Orcas, known as killer whales, are not actually whales.   They are dolphins.   They are called killer whales because they kill whales.   Most of the sub-species of orca feed on mammals – which can include seals, sea lions, baby whales, and sharks.   The orcas known as resident orcas (found in the San Juan Islands) only feed on salmon.

It was hard to see and understand what was going on.   There were 5 pods of orcas all making the attack.    The goal of the orcas is to separate the baby from the mama and then drown it.

orcas on the hunt gray whale attack orca attack on gray whale orca tries to separate the gray whale calf gray whale baby spewing blood orca attacking the gray whale orca pod coming in for more attacks

The baby Gray Whale gets on the mama’s back to stay safe.   The 5 pods of orcas took turns ramming the mother underwater.    We couldn’t really see this from the boat (later I did see some drone footage).  And it was even hard seeing and understanding what was happening at the time.

I know that in nature, one animal must die so that the predator can survive, but it is still very difficult for me to watch.   Seeing both animals fighting for survival.    It’s hard.

At least in the water, we couldn’t see the brutality of the attack.   We couldn’t hear the screams or see the panic – until looking at the pictures – when I could see the baby laying on the mama’s back with blood spewing from its mouth.

It took about 1.75 hours for the orcas to separate the baby and then drown it.   The mama Gray Whale, very beat up from the repeated attacks, swam in the area for a little while and then departed as there was nothing more she could do to save her baby.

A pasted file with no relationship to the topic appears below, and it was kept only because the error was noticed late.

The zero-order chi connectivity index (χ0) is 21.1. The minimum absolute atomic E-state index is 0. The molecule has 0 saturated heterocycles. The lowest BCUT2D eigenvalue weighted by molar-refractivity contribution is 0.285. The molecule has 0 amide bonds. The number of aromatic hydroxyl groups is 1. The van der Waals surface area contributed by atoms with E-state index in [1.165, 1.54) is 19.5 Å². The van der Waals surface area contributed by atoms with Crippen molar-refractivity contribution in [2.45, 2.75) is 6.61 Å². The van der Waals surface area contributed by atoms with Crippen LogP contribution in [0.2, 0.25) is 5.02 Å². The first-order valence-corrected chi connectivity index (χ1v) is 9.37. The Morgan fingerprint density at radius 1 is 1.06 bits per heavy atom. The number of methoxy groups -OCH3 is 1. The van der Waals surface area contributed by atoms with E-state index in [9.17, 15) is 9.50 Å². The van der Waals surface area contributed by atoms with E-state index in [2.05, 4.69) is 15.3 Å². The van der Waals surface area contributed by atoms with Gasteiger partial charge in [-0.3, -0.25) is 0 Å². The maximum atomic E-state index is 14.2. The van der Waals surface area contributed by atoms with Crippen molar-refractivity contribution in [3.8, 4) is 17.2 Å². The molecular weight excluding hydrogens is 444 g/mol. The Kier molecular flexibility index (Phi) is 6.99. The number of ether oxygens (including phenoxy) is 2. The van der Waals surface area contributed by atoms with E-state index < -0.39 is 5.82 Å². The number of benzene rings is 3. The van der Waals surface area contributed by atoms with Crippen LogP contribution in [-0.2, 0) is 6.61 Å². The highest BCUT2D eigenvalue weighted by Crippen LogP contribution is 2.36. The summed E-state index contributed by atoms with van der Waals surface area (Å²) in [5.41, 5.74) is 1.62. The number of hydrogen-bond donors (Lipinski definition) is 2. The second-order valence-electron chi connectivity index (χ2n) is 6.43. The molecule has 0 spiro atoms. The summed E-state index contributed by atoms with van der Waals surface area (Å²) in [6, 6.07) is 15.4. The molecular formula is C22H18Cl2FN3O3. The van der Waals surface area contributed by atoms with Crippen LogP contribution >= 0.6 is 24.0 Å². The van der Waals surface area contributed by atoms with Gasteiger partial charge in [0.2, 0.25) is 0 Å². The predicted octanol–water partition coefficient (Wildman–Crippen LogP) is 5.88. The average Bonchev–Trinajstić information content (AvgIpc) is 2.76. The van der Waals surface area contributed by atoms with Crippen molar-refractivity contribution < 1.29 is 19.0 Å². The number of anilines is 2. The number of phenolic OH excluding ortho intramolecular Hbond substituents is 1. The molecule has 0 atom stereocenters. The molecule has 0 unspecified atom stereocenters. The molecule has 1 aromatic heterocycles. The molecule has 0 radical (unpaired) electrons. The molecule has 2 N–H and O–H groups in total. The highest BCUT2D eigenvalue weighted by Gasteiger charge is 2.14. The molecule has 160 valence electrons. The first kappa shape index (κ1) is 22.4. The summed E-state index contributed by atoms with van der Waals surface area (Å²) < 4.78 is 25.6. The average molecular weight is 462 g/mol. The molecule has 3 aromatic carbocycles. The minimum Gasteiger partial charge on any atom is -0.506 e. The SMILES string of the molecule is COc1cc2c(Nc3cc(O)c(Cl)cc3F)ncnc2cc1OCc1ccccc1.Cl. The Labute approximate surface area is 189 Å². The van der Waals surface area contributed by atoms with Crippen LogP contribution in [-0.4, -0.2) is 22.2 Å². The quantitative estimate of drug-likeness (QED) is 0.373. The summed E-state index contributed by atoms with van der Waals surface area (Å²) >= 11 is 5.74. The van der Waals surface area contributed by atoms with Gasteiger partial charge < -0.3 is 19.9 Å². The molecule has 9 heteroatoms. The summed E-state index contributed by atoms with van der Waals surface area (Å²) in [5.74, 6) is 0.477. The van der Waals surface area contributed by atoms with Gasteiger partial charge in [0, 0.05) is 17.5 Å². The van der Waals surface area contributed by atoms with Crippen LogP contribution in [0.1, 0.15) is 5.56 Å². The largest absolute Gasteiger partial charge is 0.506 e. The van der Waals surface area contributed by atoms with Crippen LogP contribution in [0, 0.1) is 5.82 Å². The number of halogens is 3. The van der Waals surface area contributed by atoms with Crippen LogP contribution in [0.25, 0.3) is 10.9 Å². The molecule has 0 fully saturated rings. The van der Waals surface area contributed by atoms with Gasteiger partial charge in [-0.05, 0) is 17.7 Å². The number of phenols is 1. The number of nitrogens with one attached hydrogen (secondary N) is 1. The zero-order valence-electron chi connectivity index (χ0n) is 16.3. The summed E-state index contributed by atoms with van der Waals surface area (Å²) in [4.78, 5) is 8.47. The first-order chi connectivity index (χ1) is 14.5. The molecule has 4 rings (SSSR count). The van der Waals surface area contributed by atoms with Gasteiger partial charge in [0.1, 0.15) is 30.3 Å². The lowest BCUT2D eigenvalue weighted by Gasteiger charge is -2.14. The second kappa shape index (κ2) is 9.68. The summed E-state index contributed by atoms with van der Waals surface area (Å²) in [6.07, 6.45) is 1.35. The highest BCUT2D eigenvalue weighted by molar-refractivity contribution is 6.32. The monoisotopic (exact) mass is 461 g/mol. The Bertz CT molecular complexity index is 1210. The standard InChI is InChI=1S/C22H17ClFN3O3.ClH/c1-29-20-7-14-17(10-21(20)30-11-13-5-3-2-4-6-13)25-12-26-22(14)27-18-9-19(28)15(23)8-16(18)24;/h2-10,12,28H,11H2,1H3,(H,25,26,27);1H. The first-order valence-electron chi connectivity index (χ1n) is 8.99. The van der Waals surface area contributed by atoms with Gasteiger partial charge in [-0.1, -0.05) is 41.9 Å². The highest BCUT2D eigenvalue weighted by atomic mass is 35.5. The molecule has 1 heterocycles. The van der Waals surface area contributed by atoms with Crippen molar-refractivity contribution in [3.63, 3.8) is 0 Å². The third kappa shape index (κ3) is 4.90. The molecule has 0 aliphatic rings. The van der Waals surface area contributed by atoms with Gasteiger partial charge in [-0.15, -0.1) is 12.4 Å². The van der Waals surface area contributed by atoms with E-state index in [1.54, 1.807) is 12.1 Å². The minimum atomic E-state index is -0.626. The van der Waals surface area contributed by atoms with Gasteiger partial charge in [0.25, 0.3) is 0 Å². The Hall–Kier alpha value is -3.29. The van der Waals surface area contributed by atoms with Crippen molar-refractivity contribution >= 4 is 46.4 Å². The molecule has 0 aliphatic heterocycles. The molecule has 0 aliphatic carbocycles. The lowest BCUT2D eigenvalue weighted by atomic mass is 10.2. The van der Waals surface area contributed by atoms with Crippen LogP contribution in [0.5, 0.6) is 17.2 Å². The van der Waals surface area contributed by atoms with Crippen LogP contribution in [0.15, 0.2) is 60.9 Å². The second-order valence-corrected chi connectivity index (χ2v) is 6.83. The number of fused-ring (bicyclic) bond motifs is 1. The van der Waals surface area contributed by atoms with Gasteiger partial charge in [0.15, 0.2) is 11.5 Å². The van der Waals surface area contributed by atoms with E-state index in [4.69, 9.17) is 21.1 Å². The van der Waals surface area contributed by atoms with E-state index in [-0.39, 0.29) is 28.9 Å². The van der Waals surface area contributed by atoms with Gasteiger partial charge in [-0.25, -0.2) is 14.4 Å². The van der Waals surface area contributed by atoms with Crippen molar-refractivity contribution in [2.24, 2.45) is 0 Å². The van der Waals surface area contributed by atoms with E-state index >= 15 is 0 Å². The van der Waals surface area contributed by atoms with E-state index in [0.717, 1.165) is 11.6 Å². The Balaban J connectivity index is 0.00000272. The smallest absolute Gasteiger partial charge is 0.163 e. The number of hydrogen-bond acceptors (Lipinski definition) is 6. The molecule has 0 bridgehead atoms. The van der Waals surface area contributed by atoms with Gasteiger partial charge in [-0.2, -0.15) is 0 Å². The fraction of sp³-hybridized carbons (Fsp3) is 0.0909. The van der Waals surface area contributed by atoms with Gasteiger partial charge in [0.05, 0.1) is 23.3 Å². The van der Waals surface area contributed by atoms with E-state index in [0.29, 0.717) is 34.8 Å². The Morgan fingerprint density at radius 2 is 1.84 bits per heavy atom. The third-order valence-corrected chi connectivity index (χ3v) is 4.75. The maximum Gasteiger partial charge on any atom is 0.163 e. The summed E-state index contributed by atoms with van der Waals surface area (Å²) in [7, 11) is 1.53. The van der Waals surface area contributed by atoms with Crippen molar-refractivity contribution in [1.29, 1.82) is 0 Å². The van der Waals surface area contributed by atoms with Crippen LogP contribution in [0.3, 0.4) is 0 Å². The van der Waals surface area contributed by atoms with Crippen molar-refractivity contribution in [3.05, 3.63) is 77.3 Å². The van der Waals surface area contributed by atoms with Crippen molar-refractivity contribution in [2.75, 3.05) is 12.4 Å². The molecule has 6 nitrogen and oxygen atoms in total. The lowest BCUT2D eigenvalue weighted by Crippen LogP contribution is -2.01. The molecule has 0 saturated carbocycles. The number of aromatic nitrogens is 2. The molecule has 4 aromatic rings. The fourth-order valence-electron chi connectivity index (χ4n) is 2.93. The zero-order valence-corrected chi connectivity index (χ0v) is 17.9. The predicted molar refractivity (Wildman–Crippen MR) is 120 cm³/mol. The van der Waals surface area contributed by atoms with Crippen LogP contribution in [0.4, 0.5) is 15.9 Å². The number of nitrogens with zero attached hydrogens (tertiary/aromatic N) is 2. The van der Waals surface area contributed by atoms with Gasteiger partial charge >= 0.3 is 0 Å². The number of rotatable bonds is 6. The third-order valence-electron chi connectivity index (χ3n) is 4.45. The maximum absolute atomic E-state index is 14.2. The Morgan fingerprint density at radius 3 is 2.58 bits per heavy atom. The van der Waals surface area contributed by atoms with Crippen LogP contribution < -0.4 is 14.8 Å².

It is not uncommon for the orcas to breach and jump (we would call it celebrate) after a kill, but these orcas did not do that.    The naturalist on the boat said it was because they didn’t want the Humpback Whales to see them.   It is a common practice for Humpback Whales to protect the Grey Whales and other mammals from attack.   Even after the baby was dead, if Humpback Whales had come into the area, they would have “saved” the deceased baby and not allowed the orcas to feed.

I am in the process of creating a narrated video of the event but it will take me a while to finish it.   It will be posted on my youtube channel when it is complete.

The baby was about 14′ long and will feed many marine animals.   Adult orcas are 16-24′.

These two last pictures were after the Gray Whale Calf had succumbed to the attack.

Male orca female orca in the water

Day 4:  Orcas have a big dinner of baby Gray Whale

Not knowing how the seas would be, I medicated again the night before and in the morning.

I am not a “pill popper” and medication has a huge effect on me.  I was really feeling the fatigue from the pills.

As soon as everyone was boarded, we headed to the site of the kill from the previous day.

Several pods of orcas were in the area feeding from the baby whale carcass.   The whales will feed from the surface and will also then pull the carcass down and feed from underwater.

There was a lot of porpoising (when the whales were just swimming) and we were pretty much surrounded by whales all day.

We had some close encounters with the whales swimming under our vessel and all around.

There were 2 kayakers and it was really sad to see them chasing after the whales.

Orca spy hopping near the carcass of a baby gray whale Orcas swimming orca diving with his tail in the airSummary of the trip

I consider this trip quite an adventure.